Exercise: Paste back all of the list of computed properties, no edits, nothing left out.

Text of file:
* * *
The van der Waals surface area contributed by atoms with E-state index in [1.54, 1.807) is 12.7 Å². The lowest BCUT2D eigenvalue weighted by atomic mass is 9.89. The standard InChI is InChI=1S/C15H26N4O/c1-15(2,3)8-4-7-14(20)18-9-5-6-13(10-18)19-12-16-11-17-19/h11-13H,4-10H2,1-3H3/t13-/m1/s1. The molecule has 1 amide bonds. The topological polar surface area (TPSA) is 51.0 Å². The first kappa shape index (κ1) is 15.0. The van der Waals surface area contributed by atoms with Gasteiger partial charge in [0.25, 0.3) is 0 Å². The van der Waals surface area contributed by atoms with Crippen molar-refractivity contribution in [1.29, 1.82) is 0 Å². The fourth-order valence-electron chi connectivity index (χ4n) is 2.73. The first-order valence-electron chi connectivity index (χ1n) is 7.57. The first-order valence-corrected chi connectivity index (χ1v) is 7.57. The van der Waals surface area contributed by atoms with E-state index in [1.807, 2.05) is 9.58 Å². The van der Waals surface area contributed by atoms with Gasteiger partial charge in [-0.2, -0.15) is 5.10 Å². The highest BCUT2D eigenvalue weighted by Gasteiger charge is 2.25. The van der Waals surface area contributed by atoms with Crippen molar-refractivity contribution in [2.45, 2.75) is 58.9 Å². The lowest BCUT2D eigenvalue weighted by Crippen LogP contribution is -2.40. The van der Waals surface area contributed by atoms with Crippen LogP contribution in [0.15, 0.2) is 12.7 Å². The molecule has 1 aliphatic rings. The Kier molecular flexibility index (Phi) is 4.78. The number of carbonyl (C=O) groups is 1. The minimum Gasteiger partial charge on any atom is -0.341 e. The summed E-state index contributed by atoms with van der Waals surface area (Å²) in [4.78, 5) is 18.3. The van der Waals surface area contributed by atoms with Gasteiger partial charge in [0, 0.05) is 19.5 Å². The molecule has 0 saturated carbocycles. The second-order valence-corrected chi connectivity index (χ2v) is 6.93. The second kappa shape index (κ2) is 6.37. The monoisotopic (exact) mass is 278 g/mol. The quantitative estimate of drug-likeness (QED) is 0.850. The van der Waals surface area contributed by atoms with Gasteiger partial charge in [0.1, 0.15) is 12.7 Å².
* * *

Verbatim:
The van der Waals surface area contributed by atoms with E-state index in [1.54, 1.807) is 12.7 Å². The lowest BCUT2D eigenvalue weighted by atomic mass is 9.89. The standard InChI is InChI=1S/C15H26N4O/c1-15(2,3)8-4-7-14(20)18-9-5-6-13(10-18)19-12-16-11-17-19/h11-13H,4-10H2,1-3H3/t13-/m1/s1. The molecule has 1 amide bonds. The topological polar surface area (TPSA) is 51.0 Å². The first kappa shape index (κ1) is 15.0. The van der Waals surface area contributed by atoms with Gasteiger partial charge in [0.25, 0.3) is 0 Å². The van der Waals surface area contributed by atoms with Crippen molar-refractivity contribution in [1.29, 1.82) is 0 Å². The fourth-order valence-electron chi connectivity index (χ4n) is 2.73. The first-order valence-electron chi connectivity index (χ1n) is 7.57. The first-order valence-corrected chi connectivity index (χ1v) is 7.57. The van der Waals surface area contributed by atoms with E-state index in [1.807, 2.05) is 9.58 Å². The van der Waals surface area contributed by atoms with Gasteiger partial charge in [-0.2, -0.15) is 5.10 Å². The highest BCUT2D eigenvalue weighted by Gasteiger charge is 2.25. The van der Waals surface area contributed by atoms with Crippen molar-refractivity contribution in [2.45, 2.75) is 58.9 Å². The lowest BCUT2D eigenvalue weighted by Crippen LogP contribution is -2.40. The van der Waals surface area contributed by atoms with Crippen LogP contribution in [0.15, 0.2) is 12.7 Å². The molecule has 1 aliphatic rings. The Kier molecular flexibility index (Phi) is 4.78. The number of carbonyl (C=O) groups is 1. The minimum Gasteiger partial charge on any atom is -0.341 e. The summed E-state index contributed by atoms with van der Waals surface area (Å²) in [4.78, 5) is 18.3. The van der Waals surface area contributed by atoms with Gasteiger partial charge in [0, 0.05) is 19.5 Å². The molecule has 0 saturated carbocycles. The second-order valence-corrected chi connectivity index (χ2v) is 6.93. The second kappa shape index (κ2) is 6.37. The monoisotopic (exact) mass is 278 g/mol. The quantitative estimate of drug-likeness (QED) is 0.850. The van der Waals surface area contributed by atoms with Gasteiger partial charge in [0.1, 0.15) is 12.7 Å².